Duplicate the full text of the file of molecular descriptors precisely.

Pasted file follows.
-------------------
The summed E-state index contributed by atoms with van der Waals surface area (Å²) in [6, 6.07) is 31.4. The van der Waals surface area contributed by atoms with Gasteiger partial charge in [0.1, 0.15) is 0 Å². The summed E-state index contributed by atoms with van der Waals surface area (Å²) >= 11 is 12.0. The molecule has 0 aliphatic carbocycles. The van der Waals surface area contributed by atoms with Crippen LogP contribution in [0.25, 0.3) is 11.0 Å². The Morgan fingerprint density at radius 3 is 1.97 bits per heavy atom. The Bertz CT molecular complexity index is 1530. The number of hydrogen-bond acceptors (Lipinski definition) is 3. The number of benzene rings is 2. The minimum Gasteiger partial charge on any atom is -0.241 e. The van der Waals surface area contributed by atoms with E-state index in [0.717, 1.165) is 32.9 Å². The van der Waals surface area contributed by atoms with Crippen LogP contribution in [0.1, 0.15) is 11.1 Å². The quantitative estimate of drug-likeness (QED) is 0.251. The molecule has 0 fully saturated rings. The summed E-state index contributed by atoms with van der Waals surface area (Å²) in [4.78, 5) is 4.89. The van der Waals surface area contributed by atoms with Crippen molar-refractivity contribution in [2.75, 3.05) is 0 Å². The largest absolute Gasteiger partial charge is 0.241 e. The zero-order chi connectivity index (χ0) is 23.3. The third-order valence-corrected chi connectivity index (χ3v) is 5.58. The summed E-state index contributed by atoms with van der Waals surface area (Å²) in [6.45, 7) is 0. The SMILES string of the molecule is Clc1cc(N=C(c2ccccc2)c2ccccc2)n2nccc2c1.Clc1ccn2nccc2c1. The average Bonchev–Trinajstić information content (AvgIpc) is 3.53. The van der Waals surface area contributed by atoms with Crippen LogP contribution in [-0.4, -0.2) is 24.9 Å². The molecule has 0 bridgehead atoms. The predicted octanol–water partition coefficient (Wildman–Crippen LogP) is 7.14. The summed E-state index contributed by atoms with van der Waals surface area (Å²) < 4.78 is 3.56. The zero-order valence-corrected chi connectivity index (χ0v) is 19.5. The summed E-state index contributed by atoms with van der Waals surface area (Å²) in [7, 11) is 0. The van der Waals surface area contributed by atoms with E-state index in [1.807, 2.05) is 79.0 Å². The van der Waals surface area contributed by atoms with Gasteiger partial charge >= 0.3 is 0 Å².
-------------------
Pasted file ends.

The summed E-state index contributed by atoms with van der Waals surface area (Å²) in [6, 6.07) is 31.4. The van der Waals surface area contributed by atoms with Gasteiger partial charge in [0.1, 0.15) is 0 Å². The summed E-state index contributed by atoms with van der Waals surface area (Å²) >= 11 is 12.0. The molecule has 0 aliphatic carbocycles. The van der Waals surface area contributed by atoms with Crippen LogP contribution in [0.25, 0.3) is 11.0 Å². The Morgan fingerprint density at radius 3 is 1.97 bits per heavy atom. The Bertz CT molecular complexity index is 1530. The number of hydrogen-bond acceptors (Lipinski definition) is 3. The number of benzene rings is 2. The minimum Gasteiger partial charge on any atom is -0.241 e. The van der Waals surface area contributed by atoms with E-state index in [0.717, 1.165) is 32.9 Å². The van der Waals surface area contributed by atoms with Crippen LogP contribution in [0.1, 0.15) is 11.1 Å². The quantitative estimate of drug-likeness (QED) is 0.251. The molecule has 0 fully saturated rings. The summed E-state index contributed by atoms with van der Waals surface area (Å²) in [4.78, 5) is 4.89. The van der Waals surface area contributed by atoms with Crippen molar-refractivity contribution in [2.75, 3.05) is 0 Å². The largest absolute Gasteiger partial charge is 0.241 e. The zero-order chi connectivity index (χ0) is 23.3. The third-order valence-corrected chi connectivity index (χ3v) is 5.58. The summed E-state index contributed by atoms with van der Waals surface area (Å²) in [6.45, 7) is 0. The SMILES string of the molecule is Clc1cc(N=C(c2ccccc2)c2ccccc2)n2nccc2c1.Clc1ccn2nccc2c1. The average Bonchev–Trinajstić information content (AvgIpc) is 3.53. The van der Waals surface area contributed by atoms with Crippen LogP contribution in [-0.4, -0.2) is 24.9 Å². The molecule has 0 bridgehead atoms. The predicted octanol–water partition coefficient (Wildman–Crippen LogP) is 7.14. The summed E-state index contributed by atoms with van der Waals surface area (Å²) < 4.78 is 3.56. The zero-order valence-corrected chi connectivity index (χ0v) is 19.5. The summed E-state index contributed by atoms with van der Waals surface area (Å²) in [7, 11) is 0. The van der Waals surface area contributed by atoms with E-state index in [1.807, 2.05) is 79.0 Å². The van der Waals surface area contributed by atoms with Gasteiger partial charge >= 0.3 is 0 Å².